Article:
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Smarter cars, safer roads: a cyclist perspective

Tech and Innovation

Posted on August 15, 2017

4 min read

It was a real pleasure to be asked by Telstra to test out the new Vehicle-to-Pedestrian (V2P) technology in Adelaide last week. As an avid cyclist, I am all too aware of how vulnerable I am on the road. Cyclists are always thinking about where they are positioned on the road, what traffic and vehicles are around us. We are constantly looking over our shoulder for danger, and trying to predict the unpredictable. I was really excited to test the V2P technology and be part of this development that is taking steps forward in making the roads safer for everyone.

I started cycling when I moved to the city a few years ago. I was so stressed out from sitting in my car for an hours in traffic that I bought a bike. My love of cycling all started with an 8 km daily commute to work. I soon found that cycling was like meditation for me, a way to clear my head after a solid working day. As a bonus, it was a way to get some exercise and fresh air. Fast forward a few years and I now race at the highest level in Australia for a National domestic team called Specialized Women’s Racing. I train on the road almost every day, and always commute to work by bike. This means that I am on my bike on average 15 hours per week.

Verita Stewart (photo credit: Paul Spurlo Photography)

Being on the road daily I have quickly learned that you can be the safest rider possible, wearing bright clothing, using high visibility lights and being cautious of your surroundings, but at the end of the day, you can’t always predict other people’s behaviour on the road. Unfortunately, I’ve experienced this first hand when a car didn’t see me and turned in front of me, causing the car to hit me at speed. I was lucky to come off with only minor injuries, but it could have been much, much worse. On a near daily basis I hear stories of friends and fellow cyclists being struck by vehicles that failed to see them. This is why I think this V2P technology is so exciting. This technology could have alerted the driver that I was on the road and avoided the collision.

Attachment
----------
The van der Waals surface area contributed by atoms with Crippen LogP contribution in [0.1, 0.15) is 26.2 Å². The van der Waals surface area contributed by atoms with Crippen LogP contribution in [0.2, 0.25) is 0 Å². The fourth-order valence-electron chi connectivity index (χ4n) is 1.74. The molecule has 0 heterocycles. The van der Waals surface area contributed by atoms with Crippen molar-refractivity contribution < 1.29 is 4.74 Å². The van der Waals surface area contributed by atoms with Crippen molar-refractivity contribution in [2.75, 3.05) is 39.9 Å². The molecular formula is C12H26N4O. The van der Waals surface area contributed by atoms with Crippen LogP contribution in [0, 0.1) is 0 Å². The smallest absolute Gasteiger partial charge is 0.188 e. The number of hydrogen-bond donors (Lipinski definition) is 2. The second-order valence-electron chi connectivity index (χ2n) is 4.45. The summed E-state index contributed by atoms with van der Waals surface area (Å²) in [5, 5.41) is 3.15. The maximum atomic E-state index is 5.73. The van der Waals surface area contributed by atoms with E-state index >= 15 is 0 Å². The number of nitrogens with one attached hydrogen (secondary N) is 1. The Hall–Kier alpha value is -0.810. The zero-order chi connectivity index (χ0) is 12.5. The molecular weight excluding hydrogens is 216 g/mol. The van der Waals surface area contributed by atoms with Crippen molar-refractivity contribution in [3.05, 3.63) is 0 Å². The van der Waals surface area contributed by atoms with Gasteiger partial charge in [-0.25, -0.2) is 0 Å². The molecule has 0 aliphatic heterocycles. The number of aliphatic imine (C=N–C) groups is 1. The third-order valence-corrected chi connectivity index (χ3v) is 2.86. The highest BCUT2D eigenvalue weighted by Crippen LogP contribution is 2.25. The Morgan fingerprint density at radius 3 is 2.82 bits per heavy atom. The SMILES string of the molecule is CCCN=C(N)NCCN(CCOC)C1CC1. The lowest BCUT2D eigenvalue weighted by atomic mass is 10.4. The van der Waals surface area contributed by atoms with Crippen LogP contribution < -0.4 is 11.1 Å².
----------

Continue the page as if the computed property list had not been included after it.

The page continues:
How does it work? The app runs over the Telstra 4G network directly on cyclists or pedestrians mobile phones. The app talks to vehicles and vice versa, so that when the pedestrian or cyclist is close to the vehicle, an alert sounds advising of a potential collision. The alert is fast enough for both users to change their behaviour in order to avoid a potential collision.

This technology has a lot of potential to improve safety on the roads, not just for cyclists and drivers, but for all road users including pedestrians and motorbikes. It is just another step in the right direction to keep all road users safe, it is really important to be a few seconds ahead of danger, which is what this technology allows.

I was really impressed with what the V2P technology has to offer. The app provided an early warning collision alert, with enough time to get the attention of both car and driver. For a cyclist using this technology on their mobile phone, the app gave an audible beep, along with a visual notification flashing onto the phone screen, just like receiving a text message. The audible alert means that cyclists don’t have to take their eyes off the road, and can continue observing potential threats on the road. For vehicles, the app is built into the vehicle’s internal navigation system. It also gives an audible beep, along with a visual alert. This allows the driver to adjust their behaviour before a potential collision occurs.

In the current climate where the increase in incidents between vehicles and cyclists is creating a hostile environment on the roads, Telstra has designed technology that has the potential to assist in creating greater harmony on our roads. This may not solve all the road safety issues, but it certainly provides an extra level of awareness, and allows all road users to be a few seconds ahead of potential danger. I can imagine a future with this installed in all cars, and used by all road users.